But my anxiety levels are rising, as I begin scrambling around asking every single friend in close proximity what their plans are, and whether they fancy a ‘cheeky pub trip’. Friends begin replying detailing their plans, or (shock, horror) declining my invitation for a quiet night in. I’m starting to panic.

And then there’s a bite.

A couple of the boys are going to the pub – but not til 10pm – and in the next town over, a good 15 minute drives away. I’m knackered, I’m makeup-less and sporting my finest fleecey PJs, and essentially, have no desire to drive to the pub for one drink.

After practicing an inordinate amount of self-control I managed to convince myself to stay on my sofa, but it didn’t end there. I took to Instagram (bad move, Abs) scrolling through posts of parties, nights out, lovely dinners out – I was even feeling jealous of the people having cosy nights in, just as I was. Why didn’t I have cool plans? Why wasn’t I invited to any of these nights out? What if all my friends are about to have the best nights of their lives this evening and I’m doing absolutely big fat nothing?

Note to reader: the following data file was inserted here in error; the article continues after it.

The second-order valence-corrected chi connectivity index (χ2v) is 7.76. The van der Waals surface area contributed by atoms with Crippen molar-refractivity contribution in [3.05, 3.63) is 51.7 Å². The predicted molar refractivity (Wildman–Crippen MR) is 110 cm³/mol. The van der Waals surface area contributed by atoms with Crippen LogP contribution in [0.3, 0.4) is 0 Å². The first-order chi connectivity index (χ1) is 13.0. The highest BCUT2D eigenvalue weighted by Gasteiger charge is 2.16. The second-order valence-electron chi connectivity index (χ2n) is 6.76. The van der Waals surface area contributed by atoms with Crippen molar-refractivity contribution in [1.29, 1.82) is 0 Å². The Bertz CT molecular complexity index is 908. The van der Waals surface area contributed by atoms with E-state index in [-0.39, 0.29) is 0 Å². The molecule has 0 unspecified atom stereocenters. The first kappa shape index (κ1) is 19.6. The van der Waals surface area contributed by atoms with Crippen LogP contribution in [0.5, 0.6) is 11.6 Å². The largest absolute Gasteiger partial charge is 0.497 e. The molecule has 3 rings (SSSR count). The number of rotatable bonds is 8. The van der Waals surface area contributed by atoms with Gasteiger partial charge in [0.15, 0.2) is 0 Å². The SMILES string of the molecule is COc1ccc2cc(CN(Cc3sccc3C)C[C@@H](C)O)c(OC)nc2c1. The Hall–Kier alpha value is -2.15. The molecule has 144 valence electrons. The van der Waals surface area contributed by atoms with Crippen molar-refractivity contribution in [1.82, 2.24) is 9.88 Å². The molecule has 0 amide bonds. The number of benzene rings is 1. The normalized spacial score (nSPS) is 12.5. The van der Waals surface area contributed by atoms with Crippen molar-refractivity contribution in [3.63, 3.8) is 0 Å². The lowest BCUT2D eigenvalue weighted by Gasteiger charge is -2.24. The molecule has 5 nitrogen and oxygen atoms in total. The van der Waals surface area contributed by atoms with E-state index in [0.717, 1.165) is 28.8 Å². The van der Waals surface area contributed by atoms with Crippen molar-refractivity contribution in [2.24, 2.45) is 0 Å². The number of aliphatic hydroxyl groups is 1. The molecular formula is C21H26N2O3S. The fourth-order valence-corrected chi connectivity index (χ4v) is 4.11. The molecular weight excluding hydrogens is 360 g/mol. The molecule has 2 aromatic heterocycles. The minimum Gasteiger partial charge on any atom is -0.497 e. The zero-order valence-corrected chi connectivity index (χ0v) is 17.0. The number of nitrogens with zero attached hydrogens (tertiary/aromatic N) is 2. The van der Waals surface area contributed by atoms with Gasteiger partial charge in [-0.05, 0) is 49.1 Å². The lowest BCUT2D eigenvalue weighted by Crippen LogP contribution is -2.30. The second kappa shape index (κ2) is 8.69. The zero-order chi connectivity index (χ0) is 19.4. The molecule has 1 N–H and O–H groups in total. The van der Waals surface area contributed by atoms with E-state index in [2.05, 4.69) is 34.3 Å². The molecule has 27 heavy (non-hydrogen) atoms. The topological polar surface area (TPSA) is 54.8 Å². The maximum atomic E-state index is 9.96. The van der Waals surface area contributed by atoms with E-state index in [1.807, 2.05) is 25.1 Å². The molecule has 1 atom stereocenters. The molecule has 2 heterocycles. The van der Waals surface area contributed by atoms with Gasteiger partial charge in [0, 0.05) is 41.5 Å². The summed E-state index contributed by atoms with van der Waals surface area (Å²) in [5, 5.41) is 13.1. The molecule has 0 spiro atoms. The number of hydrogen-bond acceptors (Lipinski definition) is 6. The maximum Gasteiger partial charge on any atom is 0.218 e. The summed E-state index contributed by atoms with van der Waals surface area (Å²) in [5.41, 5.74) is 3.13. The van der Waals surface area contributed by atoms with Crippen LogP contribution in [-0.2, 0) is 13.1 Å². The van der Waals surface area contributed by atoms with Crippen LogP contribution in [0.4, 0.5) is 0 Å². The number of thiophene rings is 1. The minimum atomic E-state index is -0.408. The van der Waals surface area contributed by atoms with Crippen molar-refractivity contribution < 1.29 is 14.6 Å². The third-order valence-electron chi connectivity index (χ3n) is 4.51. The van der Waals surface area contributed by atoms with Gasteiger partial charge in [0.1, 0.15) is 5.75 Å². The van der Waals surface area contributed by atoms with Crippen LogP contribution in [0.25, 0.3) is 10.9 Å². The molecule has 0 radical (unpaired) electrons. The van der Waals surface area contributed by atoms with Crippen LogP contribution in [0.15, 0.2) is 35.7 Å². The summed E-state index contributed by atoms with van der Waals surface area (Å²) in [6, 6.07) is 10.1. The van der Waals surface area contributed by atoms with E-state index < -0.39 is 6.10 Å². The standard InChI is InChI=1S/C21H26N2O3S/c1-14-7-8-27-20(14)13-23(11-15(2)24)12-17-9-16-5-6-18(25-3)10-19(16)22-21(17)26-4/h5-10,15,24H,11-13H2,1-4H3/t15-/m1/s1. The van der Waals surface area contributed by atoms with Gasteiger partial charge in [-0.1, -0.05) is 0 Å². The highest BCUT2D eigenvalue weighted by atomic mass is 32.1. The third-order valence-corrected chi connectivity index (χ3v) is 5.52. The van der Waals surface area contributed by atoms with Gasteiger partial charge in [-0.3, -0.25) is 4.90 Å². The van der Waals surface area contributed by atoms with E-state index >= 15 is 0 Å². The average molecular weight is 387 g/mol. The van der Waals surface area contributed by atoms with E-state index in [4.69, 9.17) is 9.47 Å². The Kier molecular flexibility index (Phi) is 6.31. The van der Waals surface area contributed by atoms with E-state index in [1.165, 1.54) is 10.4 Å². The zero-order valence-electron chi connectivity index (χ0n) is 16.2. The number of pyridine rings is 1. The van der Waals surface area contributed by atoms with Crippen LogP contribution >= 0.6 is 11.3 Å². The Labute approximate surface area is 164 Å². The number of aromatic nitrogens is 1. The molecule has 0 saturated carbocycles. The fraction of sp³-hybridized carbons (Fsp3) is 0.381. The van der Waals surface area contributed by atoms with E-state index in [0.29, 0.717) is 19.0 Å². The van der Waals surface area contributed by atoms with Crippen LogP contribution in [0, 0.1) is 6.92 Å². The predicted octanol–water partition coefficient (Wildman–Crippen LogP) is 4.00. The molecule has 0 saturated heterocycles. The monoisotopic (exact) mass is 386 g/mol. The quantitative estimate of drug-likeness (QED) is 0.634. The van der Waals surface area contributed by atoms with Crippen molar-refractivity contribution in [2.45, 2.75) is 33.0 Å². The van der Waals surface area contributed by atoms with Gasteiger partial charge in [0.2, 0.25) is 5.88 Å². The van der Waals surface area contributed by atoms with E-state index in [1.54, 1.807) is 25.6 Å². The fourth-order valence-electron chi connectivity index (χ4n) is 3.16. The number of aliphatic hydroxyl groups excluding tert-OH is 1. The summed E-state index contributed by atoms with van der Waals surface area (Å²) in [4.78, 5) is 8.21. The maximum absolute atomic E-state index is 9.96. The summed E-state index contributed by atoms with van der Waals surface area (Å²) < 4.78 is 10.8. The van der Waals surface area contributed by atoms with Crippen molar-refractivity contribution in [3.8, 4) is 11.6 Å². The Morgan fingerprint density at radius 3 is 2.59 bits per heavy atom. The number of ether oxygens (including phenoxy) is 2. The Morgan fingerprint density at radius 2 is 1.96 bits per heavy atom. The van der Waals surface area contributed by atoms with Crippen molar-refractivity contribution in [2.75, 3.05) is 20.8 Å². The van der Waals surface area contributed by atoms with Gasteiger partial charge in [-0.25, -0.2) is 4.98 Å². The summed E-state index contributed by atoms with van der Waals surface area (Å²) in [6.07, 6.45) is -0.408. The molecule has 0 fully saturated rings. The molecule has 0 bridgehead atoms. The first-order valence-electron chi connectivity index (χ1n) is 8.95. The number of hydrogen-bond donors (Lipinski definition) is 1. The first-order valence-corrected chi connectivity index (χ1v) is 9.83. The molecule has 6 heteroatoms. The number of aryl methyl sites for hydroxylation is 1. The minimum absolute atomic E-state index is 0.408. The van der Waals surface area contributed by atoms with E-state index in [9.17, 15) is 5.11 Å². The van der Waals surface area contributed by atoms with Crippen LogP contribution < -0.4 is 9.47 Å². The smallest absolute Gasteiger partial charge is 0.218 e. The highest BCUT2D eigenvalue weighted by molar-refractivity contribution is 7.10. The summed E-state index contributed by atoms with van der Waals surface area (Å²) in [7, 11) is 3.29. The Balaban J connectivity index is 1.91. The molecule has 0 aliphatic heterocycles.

It genuinely was making me feel quite worked up and anxious, and I went to bed feeling disappointed in myself and my lack of cool plans, and my inability to be doing something every minute of every day of every week.

The irony is, I woke up the next morning feeling like I handled the whole thing relatively well. From the age of 17, I’d been cramming my weekends with ‘stuff’. I spent at least half of my time at university not at university – always seeing someone, unable to stop making plans, never mind decline them, and avoiding a chill weekend at home like the plague. Socialising and doing cool things felt like more of a job than my dissertation. I was suffering daily from errand paralysis, unable to make the 15 minute walk to the post office to return my ASOS order and was completely exhausted: emotionally, mentally and financially. I only recognised how destructive the lifestyle I was living was until I moved back home and I realised I was close to burnout, and actually quite mentally ill.